tl;dr a new CI system built on top of AWS using mostly serverless
technology is implemented. It can be seen at
Mercurial's existing CI infrastructure is under-loved. This commit
implements an in-repository CI system for Mercurial.
My main motiviation for doing this is that the transition to Python 3
will require a substantial investment in CI and I think this is a good
opportunity to revisit how the project currently does CI. The existing
CI system is rooted in CI technology from yesterday and I think we can
iterate faster going forward by implementing CI in the main repository
on top of infrastructure that anyone can stand up if they have a credit
Everything in the new CI system is built on top of AWS. There are no
persistent EC2 instances: all compute is ephemeral in "serverless"
Lambda functions or performed on EC2 instances spun up to run
I rejected building on top of existing CI platforms like Azure Pipelines
or GitHub Actions because a) support for Mercurial is poor b) they don't
provide enough CPU horsepower to run Mercurial's test harness quickly c)
if you want to buy enough CPU horsepower to do so, you need to run
persistent servers which end up sitting around idle most of the time,
accruing large bills. Standing up a basic CI system built on top of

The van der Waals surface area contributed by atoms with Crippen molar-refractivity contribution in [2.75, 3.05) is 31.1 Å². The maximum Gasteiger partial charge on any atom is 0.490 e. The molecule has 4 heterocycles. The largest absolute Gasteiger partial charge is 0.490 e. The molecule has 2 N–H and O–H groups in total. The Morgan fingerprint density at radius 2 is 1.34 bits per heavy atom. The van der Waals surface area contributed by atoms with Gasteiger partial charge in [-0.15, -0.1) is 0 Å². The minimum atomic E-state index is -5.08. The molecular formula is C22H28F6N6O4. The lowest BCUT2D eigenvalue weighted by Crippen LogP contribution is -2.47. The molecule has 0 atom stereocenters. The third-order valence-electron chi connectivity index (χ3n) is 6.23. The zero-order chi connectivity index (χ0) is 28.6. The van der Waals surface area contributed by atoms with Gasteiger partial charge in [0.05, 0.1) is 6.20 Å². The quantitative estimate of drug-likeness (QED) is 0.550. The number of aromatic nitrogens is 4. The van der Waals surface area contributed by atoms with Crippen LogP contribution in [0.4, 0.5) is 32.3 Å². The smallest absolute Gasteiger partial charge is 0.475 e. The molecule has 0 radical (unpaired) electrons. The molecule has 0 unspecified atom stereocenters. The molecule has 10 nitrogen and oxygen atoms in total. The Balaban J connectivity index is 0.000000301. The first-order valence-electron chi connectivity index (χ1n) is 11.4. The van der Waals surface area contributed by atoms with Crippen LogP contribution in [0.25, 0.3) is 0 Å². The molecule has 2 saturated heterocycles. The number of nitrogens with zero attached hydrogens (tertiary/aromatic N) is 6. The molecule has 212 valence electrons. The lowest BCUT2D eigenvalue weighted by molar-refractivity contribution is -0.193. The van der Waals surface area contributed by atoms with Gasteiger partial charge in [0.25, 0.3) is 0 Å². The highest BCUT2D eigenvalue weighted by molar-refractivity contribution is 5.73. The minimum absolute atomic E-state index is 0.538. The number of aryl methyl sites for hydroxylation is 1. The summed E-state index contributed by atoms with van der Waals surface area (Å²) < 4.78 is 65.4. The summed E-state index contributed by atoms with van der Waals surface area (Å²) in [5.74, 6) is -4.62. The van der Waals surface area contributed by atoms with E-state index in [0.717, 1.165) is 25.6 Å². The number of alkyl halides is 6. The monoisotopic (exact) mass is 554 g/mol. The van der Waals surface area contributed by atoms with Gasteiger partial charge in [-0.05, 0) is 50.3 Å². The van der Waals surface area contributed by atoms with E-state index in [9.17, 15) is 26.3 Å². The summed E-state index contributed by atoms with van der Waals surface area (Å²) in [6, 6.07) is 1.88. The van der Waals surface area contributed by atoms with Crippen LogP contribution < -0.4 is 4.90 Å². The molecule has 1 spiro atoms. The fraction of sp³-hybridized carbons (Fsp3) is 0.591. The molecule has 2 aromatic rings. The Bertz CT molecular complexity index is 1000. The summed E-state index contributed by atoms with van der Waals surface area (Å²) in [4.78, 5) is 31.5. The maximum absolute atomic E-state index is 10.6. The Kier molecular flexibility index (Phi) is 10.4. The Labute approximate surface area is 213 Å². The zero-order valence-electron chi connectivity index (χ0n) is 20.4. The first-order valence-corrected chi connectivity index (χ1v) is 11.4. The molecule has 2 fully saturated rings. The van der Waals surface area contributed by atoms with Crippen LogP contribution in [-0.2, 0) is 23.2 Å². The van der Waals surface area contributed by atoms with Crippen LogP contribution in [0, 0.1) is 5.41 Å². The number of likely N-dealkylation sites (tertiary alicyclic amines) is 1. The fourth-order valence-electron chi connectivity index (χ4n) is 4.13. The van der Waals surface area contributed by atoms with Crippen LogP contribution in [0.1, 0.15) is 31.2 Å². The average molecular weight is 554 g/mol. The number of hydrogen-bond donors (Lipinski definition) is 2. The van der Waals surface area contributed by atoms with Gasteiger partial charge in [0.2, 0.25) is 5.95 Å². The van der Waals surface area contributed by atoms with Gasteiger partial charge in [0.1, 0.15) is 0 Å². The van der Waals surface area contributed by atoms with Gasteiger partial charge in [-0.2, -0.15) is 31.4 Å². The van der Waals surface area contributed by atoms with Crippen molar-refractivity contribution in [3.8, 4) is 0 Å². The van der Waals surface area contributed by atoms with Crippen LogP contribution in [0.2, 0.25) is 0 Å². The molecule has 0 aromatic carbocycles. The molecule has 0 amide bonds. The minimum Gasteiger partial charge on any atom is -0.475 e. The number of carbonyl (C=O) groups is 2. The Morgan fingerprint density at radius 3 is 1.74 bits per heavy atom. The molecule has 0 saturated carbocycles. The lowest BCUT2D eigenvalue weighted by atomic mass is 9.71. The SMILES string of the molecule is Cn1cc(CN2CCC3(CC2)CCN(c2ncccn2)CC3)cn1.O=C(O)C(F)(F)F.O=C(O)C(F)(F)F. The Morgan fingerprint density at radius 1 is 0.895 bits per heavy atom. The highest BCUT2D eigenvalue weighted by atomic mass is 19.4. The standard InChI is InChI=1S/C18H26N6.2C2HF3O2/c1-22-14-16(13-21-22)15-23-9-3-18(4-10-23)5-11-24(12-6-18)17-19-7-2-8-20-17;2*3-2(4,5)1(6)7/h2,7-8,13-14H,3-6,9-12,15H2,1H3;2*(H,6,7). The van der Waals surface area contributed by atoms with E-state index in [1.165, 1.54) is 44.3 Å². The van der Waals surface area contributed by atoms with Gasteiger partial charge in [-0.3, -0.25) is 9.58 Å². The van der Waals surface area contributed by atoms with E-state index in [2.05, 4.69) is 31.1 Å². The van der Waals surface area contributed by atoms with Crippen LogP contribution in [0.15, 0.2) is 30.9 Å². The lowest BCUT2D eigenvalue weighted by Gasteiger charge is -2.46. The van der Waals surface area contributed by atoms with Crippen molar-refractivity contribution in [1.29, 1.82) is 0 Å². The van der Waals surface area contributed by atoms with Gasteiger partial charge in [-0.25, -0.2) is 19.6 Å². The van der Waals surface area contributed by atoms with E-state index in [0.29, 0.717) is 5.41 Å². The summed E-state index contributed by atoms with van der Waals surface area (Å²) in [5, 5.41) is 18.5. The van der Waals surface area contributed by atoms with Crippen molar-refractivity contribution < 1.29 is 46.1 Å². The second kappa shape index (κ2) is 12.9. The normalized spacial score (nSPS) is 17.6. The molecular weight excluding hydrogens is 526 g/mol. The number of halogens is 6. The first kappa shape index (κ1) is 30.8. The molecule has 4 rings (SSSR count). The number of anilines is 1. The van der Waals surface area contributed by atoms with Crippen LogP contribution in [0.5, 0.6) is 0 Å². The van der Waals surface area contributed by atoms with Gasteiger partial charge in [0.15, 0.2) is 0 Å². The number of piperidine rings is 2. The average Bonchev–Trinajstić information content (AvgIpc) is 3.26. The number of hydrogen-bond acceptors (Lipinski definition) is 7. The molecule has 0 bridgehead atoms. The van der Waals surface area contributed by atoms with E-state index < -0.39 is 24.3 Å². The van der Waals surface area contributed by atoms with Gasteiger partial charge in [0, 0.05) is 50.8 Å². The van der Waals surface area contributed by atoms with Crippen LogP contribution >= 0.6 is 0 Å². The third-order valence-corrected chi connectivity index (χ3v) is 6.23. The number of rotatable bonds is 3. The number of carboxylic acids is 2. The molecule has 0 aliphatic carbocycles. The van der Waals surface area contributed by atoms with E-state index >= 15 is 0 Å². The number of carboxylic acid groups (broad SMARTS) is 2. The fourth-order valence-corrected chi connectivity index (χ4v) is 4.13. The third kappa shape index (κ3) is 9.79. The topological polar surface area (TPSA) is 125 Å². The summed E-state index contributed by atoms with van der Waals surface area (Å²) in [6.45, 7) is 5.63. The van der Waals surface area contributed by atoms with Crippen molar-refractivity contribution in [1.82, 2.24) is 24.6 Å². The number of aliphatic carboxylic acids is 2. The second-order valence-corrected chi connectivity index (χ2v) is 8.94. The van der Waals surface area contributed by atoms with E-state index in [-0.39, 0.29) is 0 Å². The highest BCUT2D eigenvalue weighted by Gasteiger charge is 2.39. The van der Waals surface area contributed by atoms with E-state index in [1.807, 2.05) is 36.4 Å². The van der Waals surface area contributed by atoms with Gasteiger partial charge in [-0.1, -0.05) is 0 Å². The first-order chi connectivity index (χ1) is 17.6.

simple event triggers (such as database row insertions triggering the
launch of an EC2 instance to run a job) is not a lot of lines of code,
surprisingly. And the benefits we get from containing the entire stack
and having everything be open source can be substantial.
The code in this commit is currently running at
https://ci.hg.gregoryszorc.com/ and is running out of an AWS account
I currently have chained up to my personal AWS account. That includes
billing: I'm currently running this out of my own pocket. I'm fine
with that for now. But we'll probably want to move account ownership
and billing to the official Mercurial Project at some point. Although
if you catch me in a generous mood, I may foot the bill semi-permanently.
Although it would be great to get the 501(c)(3) tax status hooked up
so I can write off the expense. That may mean transferring account
ownership to the Mercurial Project. We can discuss offline...
A lot of functionality is very rough around the edges. And there's a
lot that could be implemented. The web interface in particular is
rather primitive (I'm not great at web development). But it gets the
job done. I've already found the functionality very useful for tracking
down Python 3 issues.
This is a lot of code to review at once. I suggest starting by reading
the added README.rst. Most of the business logic lives in the Lambda
functions in ci.py. I tried to isolate the Terraform logic to
per-component files to make everything easier to grok.